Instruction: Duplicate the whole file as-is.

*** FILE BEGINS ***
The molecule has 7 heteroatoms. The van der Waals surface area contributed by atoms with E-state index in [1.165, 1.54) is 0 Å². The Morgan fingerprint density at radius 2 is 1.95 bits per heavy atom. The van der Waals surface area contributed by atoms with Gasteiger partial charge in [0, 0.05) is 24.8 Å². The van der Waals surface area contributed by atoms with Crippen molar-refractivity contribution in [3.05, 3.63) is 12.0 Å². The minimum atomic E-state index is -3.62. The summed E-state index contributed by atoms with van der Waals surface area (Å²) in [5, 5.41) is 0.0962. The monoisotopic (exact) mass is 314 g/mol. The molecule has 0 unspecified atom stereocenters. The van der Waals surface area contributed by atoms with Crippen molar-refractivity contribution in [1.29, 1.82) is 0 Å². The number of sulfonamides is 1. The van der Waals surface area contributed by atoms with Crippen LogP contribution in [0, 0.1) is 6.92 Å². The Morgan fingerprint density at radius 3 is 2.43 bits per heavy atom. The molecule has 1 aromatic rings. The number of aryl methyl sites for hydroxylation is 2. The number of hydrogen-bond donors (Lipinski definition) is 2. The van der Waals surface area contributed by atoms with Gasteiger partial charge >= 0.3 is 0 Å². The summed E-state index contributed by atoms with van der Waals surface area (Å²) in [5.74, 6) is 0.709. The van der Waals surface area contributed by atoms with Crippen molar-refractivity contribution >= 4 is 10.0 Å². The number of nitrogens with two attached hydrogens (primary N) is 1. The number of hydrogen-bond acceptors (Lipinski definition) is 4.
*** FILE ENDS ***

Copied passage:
The molecule has 7 heteroatoms. The van der Waals surface area contributed by atoms with E-state index in [1.165, 1.54) is 0 Å². The Morgan fingerprint density at radius 2 is 1.95 bits per heavy atom. The van der Waals surface area contributed by atoms with Gasteiger partial charge in [0, 0.05) is 24.8 Å². The van der Waals surface area contributed by atoms with Crippen molar-refractivity contribution in [3.05, 3.63) is 12.0 Å². The minimum atomic E-state index is -3.62. The summed E-state index contributed by atoms with van der Waals surface area (Å²) in [5, 5.41) is 0.0962. The monoisotopic (exact) mass is 314 g/mol. The molecule has 0 unspecified atom stereocenters. The van der Waals surface area contributed by atoms with Crippen molar-refractivity contribution in [1.29, 1.82) is 0 Å². The number of sulfonamides is 1. The van der Waals surface area contributed by atoms with Crippen LogP contribution in [0, 0.1) is 6.92 Å². The Morgan fingerprint density at radius 3 is 2.43 bits per heavy atom. The molecule has 1 aromatic rings. The number of aryl methyl sites for hydroxylation is 2. The number of hydrogen-bond donors (Lipinski definition) is 2. The van der Waals surface area contributed by atoms with Gasteiger partial charge >= 0.3 is 0 Å². The summed E-state index contributed by atoms with van der Waals surface area (Å²) in [5.74, 6) is 0.709. The van der Waals surface area contributed by atoms with Crippen molar-refractivity contribution >= 4 is 10.0 Å². The number of nitrogens with two attached hydrogens (primary N) is 1. The number of hydrogen-bond acceptors (Lipinski definition) is 4.